Housing market momentum could be cooled by capital gains tax: RBC
In a note to clients Friday, BMO Senior Economist Robert Kavcic said policymakers may be hard-pressed to stand idly by as home prices post double-digit percentage gains not only in the nation’s largest markets, but in many outlying communities as well.
“Canadians in some markets are now buying houses, rural properties and cottages like they were buying toilet paper a year ago. Some areas are seeing prices up by a third, not from pre-COVID levels, but from just late last year, with widespread belief that there’s nothing to stop the momentum—after all, we’ve been told repeatedly that interest rates aren’t moving,” Kavcic said.
“One wonders now, assuming that interest rates won’t budge, if and when Ottawa is going to swing the policy hammer, and what that might look like.”
Over the course of the pandemic, average prices in Toronto and Vancouver – traditionally the nation’s priciest markets – have exceeded $1 million amid soaring demand and rock-bottom interest rates.
That heat has leaked into bedroom communities as work-from-home directives during the pandemic have allowed employees to move further afield. That’s pushed prices in the likes of Durham Region, just east of Toronto, nearly 30 per cent higher over the course of the last year, divorcing the residential real estate market from economic fundamentals.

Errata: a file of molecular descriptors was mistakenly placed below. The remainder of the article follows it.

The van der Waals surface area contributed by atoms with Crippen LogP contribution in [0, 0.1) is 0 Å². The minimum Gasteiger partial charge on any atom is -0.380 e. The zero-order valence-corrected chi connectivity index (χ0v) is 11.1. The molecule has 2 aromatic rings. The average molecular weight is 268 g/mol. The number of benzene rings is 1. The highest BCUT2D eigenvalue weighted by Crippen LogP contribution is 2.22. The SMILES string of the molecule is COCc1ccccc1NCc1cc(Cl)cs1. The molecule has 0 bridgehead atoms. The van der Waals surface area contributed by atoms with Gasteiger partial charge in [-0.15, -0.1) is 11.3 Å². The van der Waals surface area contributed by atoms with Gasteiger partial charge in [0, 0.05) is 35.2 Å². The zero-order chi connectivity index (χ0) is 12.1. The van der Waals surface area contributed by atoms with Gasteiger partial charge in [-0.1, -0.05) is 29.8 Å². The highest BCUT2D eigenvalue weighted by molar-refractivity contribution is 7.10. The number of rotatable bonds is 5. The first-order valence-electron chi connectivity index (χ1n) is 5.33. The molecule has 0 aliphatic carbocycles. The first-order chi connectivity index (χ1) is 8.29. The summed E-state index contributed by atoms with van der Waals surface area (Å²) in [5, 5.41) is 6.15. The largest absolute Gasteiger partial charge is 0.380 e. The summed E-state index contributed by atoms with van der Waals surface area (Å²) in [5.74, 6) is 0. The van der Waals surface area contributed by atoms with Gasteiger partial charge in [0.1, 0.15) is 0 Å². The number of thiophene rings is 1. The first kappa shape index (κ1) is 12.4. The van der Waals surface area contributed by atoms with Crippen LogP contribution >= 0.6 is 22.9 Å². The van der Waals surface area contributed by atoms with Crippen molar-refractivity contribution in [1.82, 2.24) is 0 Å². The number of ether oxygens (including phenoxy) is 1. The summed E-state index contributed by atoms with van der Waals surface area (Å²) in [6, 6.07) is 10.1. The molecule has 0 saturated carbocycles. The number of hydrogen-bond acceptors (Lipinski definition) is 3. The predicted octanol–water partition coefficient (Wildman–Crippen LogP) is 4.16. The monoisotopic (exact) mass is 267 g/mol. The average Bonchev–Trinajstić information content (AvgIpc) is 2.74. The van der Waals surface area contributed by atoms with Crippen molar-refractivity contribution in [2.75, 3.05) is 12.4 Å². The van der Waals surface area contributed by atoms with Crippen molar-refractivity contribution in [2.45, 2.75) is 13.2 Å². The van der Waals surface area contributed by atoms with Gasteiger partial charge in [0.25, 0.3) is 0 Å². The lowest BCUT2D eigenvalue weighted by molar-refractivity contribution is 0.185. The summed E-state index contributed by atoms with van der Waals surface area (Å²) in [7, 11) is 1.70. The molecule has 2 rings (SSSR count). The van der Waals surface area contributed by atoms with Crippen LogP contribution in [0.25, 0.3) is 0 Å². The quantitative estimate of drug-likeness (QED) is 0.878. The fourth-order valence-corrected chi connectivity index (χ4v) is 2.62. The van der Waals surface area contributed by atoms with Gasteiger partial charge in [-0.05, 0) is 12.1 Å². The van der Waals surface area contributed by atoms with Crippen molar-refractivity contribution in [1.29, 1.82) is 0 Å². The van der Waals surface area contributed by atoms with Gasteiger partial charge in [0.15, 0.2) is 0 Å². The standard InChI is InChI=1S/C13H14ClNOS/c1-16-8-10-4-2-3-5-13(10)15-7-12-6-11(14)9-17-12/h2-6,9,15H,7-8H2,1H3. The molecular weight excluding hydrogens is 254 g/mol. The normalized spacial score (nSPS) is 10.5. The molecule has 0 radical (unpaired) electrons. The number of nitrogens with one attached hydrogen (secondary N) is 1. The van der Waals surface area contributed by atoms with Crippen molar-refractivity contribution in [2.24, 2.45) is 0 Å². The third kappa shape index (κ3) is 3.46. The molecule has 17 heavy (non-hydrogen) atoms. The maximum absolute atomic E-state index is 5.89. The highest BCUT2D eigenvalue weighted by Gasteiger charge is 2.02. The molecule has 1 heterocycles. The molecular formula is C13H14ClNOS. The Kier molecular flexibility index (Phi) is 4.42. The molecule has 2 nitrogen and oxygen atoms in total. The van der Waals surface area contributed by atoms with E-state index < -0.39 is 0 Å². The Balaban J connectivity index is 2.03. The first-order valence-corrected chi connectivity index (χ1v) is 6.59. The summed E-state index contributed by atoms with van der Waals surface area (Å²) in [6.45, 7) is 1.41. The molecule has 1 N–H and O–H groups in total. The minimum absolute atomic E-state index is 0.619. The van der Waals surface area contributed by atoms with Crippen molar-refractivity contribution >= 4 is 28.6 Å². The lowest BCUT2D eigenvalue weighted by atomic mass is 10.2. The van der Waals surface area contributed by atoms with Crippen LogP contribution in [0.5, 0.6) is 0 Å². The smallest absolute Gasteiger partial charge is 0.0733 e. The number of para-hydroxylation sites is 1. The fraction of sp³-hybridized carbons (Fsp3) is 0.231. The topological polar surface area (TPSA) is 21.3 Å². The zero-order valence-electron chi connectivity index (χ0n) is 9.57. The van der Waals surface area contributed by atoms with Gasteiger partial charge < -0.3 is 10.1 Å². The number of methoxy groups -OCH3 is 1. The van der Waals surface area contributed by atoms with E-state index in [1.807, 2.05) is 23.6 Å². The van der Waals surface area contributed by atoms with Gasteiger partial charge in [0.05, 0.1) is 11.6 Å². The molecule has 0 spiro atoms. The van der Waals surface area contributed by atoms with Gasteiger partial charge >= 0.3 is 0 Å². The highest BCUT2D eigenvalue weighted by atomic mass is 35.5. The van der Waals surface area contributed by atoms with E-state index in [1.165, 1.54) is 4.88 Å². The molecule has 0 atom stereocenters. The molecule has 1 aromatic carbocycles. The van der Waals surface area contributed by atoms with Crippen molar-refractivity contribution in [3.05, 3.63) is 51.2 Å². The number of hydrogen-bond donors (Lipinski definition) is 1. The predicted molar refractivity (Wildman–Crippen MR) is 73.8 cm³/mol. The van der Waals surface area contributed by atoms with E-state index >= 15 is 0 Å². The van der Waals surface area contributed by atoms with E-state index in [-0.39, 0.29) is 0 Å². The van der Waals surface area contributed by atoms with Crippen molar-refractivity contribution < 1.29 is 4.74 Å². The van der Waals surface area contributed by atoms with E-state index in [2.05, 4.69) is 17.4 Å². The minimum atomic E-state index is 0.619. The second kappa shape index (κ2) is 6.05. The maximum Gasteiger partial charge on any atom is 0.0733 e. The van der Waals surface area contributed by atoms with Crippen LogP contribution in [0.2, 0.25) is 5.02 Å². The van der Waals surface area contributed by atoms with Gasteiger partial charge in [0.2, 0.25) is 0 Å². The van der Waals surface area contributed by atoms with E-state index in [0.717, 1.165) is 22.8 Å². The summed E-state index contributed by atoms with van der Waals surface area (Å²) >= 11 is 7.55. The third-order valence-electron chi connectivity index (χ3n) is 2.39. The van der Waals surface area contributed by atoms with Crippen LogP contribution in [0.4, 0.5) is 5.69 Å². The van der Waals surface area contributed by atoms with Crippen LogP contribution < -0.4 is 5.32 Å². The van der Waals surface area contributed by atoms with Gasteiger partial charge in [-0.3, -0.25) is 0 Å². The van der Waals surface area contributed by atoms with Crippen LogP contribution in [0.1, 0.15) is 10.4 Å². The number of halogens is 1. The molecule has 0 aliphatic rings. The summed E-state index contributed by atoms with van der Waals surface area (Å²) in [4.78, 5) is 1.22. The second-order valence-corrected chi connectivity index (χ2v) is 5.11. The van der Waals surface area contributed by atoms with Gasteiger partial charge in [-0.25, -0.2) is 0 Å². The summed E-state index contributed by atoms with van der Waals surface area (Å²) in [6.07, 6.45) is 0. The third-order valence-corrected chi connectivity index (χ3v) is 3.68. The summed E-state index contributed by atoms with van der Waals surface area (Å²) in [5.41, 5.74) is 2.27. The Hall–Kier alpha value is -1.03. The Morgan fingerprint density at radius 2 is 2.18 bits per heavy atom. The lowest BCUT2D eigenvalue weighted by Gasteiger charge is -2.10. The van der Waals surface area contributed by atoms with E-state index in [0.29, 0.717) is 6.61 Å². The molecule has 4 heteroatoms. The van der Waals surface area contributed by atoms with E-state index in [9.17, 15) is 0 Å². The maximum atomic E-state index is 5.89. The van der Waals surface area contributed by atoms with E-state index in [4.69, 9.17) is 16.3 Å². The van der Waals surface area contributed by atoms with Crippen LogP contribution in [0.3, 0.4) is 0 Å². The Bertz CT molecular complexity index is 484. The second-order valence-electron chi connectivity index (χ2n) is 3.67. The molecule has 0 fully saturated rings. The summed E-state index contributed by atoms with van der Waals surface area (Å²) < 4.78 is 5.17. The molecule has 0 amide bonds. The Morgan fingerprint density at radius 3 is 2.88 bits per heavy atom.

Kavcic isn’t alone in speculating further action could be in the offing. In a note Wednesday, RBC Senior Economist Robert Hogue said policymakers should put every option on the table to curb rapid home-price appreciation, including “sacred cows” like a capital gains tax on the sale of a principal residence.
Absent any government intervention, there’s little sign that the central bank will do any heavy lifting when it comes to taking some heat out of housing. The Bank of Canada has pledged to keep its policy rate at the effective lower bound until at least 2023 as it aims to support an economic recovery from the ravages of the pandemic by providing low borrowing costs.